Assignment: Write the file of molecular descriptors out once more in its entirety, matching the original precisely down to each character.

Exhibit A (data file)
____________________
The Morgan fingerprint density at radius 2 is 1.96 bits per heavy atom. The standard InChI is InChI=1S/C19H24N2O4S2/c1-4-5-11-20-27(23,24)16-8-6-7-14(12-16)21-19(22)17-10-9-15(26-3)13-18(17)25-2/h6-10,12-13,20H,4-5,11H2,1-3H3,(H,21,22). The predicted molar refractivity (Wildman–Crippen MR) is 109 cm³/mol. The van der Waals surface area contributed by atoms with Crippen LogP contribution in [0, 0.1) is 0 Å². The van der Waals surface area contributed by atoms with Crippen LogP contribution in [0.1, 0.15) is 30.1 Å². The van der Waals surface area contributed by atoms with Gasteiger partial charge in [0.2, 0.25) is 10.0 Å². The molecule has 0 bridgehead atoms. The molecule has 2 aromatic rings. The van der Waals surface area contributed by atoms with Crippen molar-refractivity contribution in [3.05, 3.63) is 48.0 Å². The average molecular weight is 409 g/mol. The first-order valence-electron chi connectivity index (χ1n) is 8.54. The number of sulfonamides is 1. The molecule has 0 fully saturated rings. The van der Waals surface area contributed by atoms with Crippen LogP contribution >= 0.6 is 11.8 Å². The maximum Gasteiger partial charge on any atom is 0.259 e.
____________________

The Morgan fingerprint density at radius 2 is 1.96 bits per heavy atom. The standard InChI is InChI=1S/C19H24N2O4S2/c1-4-5-11-20-27(23,24)16-8-6-7-14(12-16)21-19(22)17-10-9-15(26-3)13-18(17)25-2/h6-10,12-13,20H,4-5,11H2,1-3H3,(H,21,22). The predicted molar refractivity (Wildman–Crippen MR) is 109 cm³/mol. The van der Waals surface area contributed by atoms with Crippen LogP contribution in [0, 0.1) is 0 Å². The van der Waals surface area contributed by atoms with Crippen LogP contribution in [0.1, 0.15) is 30.1 Å². The van der Waals surface area contributed by atoms with Gasteiger partial charge in [0.2, 0.25) is 10.0 Å². The molecule has 0 bridgehead atoms. The molecule has 2 aromatic rings. The van der Waals surface area contributed by atoms with Crippen molar-refractivity contribution in [3.05, 3.63) is 48.0 Å². The average molecular weight is 409 g/mol. The first-order valence-electron chi connectivity index (χ1n) is 8.54. The number of sulfonamides is 1. The molecule has 0 fully saturated rings. The van der Waals surface area contributed by atoms with Crippen LogP contribution >= 0.6 is 11.8 Å². The maximum Gasteiger partial charge on any atom is 0.259 e.